|Preserving a nighttime tradition
Gathering Story Series
Monday, July 26, 2010
Section: Local News Page: B1
Madeline and Tyler Nadrich had been ready for this evening, their first drive-in outing of the summer, since noon. When the girls got home from church and before they got permission from their dad, they packed the car with the big body pillow, two bed pillows, one blanket and all their stuffed bears and dogs with string leashes tied around their necks.
It was almost 9 o'clock on a Sunday at the Transit Drive-In, and the animated 3-D movie about an evil mastermind who plans to steal the moon was about to start. Swatches of pink sunset broke through the panel of steel gray clouds. The main screen loomed expectantly, seven stories tall, still blank, over the parking lot.
"A screen this big cannot fit in your house," said Tyler, 10.
The movie was supposed to be good. The commercials played up "Despicable Me"'s villain, voiced by a famous comedian. "I want to hear Steve Carell's accent," said Madeline, 8.
The Nadrich sisters were in their pajamas. Having prepared with a nap and a day of good behavior -- "We had to act good," said Madeline -- they were nestled in their viewing spots in the back of the family car. Like most of the roomier cars, vans and pickup trucks at the drive-in, the Nadrich SUV was parked backward, the rear facing the screen and parents lounging in folding chairs beneath the opening.
They had arrived early and got a good spot near the main screen and the miniature golf course. They were in the middle of a pre-movie camp-out party they'd made up for themselves. Tyler brought her library copy of the "Eclipse" vampire novel. Madeline played a small palm-sized video game. Pop and Skittles and chocolate Sno-Caps were within reach.
Drive-in owner Rick Cohen, 42, glanced in their direction. The fun of hanging out before the movie was part of the magic of the place. The drive-in's power to make people happy -- from tailgate picnickers at the four screens to kids riding the playground spinner in the middle of the golf course -- is part of why he left college to work at this outdoor movie palace-playground.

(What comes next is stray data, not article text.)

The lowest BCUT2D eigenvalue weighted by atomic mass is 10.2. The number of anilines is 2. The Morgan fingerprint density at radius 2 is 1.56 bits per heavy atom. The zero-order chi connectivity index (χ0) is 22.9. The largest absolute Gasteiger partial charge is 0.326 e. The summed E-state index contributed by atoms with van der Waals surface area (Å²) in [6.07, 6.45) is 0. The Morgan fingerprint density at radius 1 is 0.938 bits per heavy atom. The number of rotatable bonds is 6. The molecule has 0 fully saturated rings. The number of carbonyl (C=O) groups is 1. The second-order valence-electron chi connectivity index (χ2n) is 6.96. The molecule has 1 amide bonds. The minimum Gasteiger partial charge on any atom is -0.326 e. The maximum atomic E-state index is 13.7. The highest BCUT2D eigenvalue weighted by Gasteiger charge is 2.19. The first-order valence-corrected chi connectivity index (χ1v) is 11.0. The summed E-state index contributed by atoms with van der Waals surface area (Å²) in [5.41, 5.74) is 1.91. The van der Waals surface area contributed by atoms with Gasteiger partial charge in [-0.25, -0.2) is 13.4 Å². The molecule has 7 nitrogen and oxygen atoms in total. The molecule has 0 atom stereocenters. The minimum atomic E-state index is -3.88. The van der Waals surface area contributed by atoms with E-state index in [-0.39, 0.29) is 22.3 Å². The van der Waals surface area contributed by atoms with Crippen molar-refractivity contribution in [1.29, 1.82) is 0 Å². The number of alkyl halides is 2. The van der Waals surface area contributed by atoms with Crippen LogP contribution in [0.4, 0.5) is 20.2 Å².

His grandfather bought it in 1957, five years after it opened in the rural outskirts on Transit Road in Lockport. He loves the quirky American tradition better than the million dollars he feels sure he could make tomorrow if he sold his 16 acres on what is now a busy suburban highway.
"I don't want to be the guy who closes the last drive-in in Western New York," he said.
Besides, he said, business is good. He just had two record summers. This one -- with all the warm clear nights and hits from "Toy Story 3" to "Eclipse" -- is on track, too.
"You just can't get any busier when you're turning away hundreds of cars," said Cohen, who has to walk along the roadside announcing sellouts by megaphone to cars that can line Transit for a mile each way.
On the most popular Friday and Saturday nights, some 2,000 adults and 600 children, paying $8 and $3, respectively, can come, in 1,100 cars. They fill rows, edge into bits of space at the ends and park on the lawn.